Can One Achieve Mastery in More Than One Field?
You can achieve mastery in more than one field. What would be interesting to see is could a musician also master baseball?
Author and public speaker Robert Greene attended U.C. California at Berkeley and the University of Wisconsin at Madison, where he received a degree in classical studies. He has worked in New York as an editor and writer at several magazines, including Esquire, and in Hollywood as a story developer and writer. In 1995 he was involved in the planning and creation of the art school Fabrica, outside Venice, Italy.
He is the author of numerous volumes on power, strategy, war, and seduction, including the international bestseller "The 48 Laws of Power," "The Art of Seduction," "The 33 Strategies of War," and "The 50th Law," co-written with rapper 50 Cent. Greene currently lives in Los Angeles.
You can achieve mastery in more than one field. What would be interesting to see is could a musician also master baseball? Take two things that are totally disconnected. I don't have an example offhand of something like that, which would be pretty remarkable. Normally what you see are people mastering two fields that are somewhat related.
A great example is Paul Graham, who has the company Y Combinator in Silicon Valley. It's basically an incubator system for training people how to create a tech start up. Paul gets a percentage, if their idea turns into a business. Now he's fabulously wealthy because it's been a hugely successful system.
Paul started off as a computer programmer. He was an absolute master of programming. He was a hacker very early on in life. And because of his programming skills, he started what became the first Viaweb, which was the first online store application for starting a business online.
It was huge in 1995; he made $50 million on that one thing because he was so brilliant at computer engineering. He got bored with it and he went to writing. And he decided to write essays, really incredible essays that built up a huge following for him - essays about wealth, about entrepreneurship, about philosophy and art etc., and then finally he fell into this thing called Y Combinator where people kept saying, "Well you're so good at starting this one business can you help us start a business?" And so he decided to create this thing called Y Combinator based on the computer model, which is the more times you try something the greater your chances of finding success at it, finding the right path.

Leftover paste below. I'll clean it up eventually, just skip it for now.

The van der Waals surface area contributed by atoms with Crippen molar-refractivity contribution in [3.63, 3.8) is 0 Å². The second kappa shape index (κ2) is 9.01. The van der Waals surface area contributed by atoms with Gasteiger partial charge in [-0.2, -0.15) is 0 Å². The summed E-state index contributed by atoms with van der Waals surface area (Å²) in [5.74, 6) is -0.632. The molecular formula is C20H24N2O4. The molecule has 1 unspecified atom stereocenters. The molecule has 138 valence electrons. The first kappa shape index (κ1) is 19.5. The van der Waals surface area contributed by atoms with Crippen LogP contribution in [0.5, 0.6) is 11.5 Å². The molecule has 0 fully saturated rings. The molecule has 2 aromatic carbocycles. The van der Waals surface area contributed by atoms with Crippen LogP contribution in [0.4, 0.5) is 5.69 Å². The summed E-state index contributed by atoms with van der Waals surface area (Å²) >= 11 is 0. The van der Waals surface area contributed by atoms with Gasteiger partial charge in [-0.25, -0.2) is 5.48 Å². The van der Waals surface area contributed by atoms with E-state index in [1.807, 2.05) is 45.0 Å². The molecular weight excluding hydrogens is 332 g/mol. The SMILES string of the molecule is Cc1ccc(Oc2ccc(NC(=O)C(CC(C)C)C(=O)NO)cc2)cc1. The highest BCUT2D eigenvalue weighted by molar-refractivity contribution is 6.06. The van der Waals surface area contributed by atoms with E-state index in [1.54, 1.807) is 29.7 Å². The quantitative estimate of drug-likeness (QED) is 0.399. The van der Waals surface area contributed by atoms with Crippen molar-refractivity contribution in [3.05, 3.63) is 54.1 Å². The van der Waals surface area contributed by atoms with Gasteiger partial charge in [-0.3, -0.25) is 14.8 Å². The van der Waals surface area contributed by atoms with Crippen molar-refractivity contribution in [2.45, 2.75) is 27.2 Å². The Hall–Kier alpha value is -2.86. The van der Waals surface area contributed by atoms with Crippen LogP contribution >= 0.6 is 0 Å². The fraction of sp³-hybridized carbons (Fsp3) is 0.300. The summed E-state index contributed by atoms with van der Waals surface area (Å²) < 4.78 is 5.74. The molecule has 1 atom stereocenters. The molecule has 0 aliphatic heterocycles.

So his model was to bring in, not just ten people a year like most people do, he would try to invest in 300. He would bring in three or four or 500 young people every year in his system. And through doing this with so many different people he would gain an intensity of knowledge that would make him a master of figuring out what is a solid technology idea in three or four years.
So he's a master at business, and entrepreneurship, at computer engineering, perhaps writing. He took the model of computer engineering and hacking and applied it to business and entrepreneurship. There are many other examples but what I would be curious to find somebody who has intelligence in different frames. Maybe da Vinci would be the one that came closest to it as someone who's a great artist and is also a great scientist.
In Their Own Words is recorded in Big Think's studio.
Leonardo's Da Vinci's engineering drawing from 1503 courtesy of Shutterstock
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